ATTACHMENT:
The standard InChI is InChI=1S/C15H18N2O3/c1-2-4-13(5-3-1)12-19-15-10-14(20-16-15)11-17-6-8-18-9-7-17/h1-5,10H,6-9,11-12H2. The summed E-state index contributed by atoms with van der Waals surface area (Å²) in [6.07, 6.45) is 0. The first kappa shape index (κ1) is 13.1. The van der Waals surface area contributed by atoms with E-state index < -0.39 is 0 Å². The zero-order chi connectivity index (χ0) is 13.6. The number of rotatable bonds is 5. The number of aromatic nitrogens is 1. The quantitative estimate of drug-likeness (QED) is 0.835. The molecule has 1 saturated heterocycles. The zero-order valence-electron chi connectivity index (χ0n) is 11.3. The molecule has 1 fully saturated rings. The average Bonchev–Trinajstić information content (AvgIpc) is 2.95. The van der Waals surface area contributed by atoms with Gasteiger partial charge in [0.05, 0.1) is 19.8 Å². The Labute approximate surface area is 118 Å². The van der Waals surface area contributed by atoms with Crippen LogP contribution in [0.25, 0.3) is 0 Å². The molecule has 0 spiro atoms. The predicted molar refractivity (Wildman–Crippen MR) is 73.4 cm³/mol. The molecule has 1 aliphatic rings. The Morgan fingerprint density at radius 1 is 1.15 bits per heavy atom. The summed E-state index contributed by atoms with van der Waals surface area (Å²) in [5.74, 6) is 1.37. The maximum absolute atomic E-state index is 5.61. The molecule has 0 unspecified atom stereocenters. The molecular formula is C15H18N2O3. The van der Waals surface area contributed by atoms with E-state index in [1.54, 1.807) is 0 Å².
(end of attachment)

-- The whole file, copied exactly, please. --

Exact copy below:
The standard InChI is InChI=1S/C15H18N2O3/c1-2-4-13(5-3-1)12-19-15-10-14(20-16-15)11-17-6-8-18-9-7-17/h1-5,10H,6-9,11-12H2. The summed E-state index contributed by atoms with van der Waals surface area (Å²) in [6.07, 6.45) is 0. The first kappa shape index (κ1) is 13.1. The van der Waals surface area contributed by atoms with E-state index < -0.39 is 0 Å². The zero-order chi connectivity index (χ0) is 13.6. The number of rotatable bonds is 5. The number of aromatic nitrogens is 1. The quantitative estimate of drug-likeness (QED) is 0.835. The molecule has 1 saturated heterocycles. The zero-order valence-electron chi connectivity index (χ0n) is 11.3. The molecule has 1 fully saturated rings. The average Bonchev–Trinajstić information content (AvgIpc) is 2.95. The van der Waals surface area contributed by atoms with Gasteiger partial charge in [0.05, 0.1) is 19.8 Å². The Labute approximate surface area is 118 Å². The van der Waals surface area contributed by atoms with Crippen LogP contribution in [0.25, 0.3) is 0 Å². The molecule has 0 spiro atoms. The predicted molar refractivity (Wildman–Crippen MR) is 73.4 cm³/mol. The molecule has 1 aliphatic rings. The Morgan fingerprint density at radius 1 is 1.15 bits per heavy atom. The summed E-state index contributed by atoms with van der Waals surface area (Å²) in [5.74, 6) is 1.37. The maximum absolute atomic E-state index is 5.61. The molecule has 0 unspecified atom stereocenters. The molecular formula is C15H18N2O3. The van der Waals surface area contributed by atoms with E-state index in [1.54, 1.807) is 0 Å².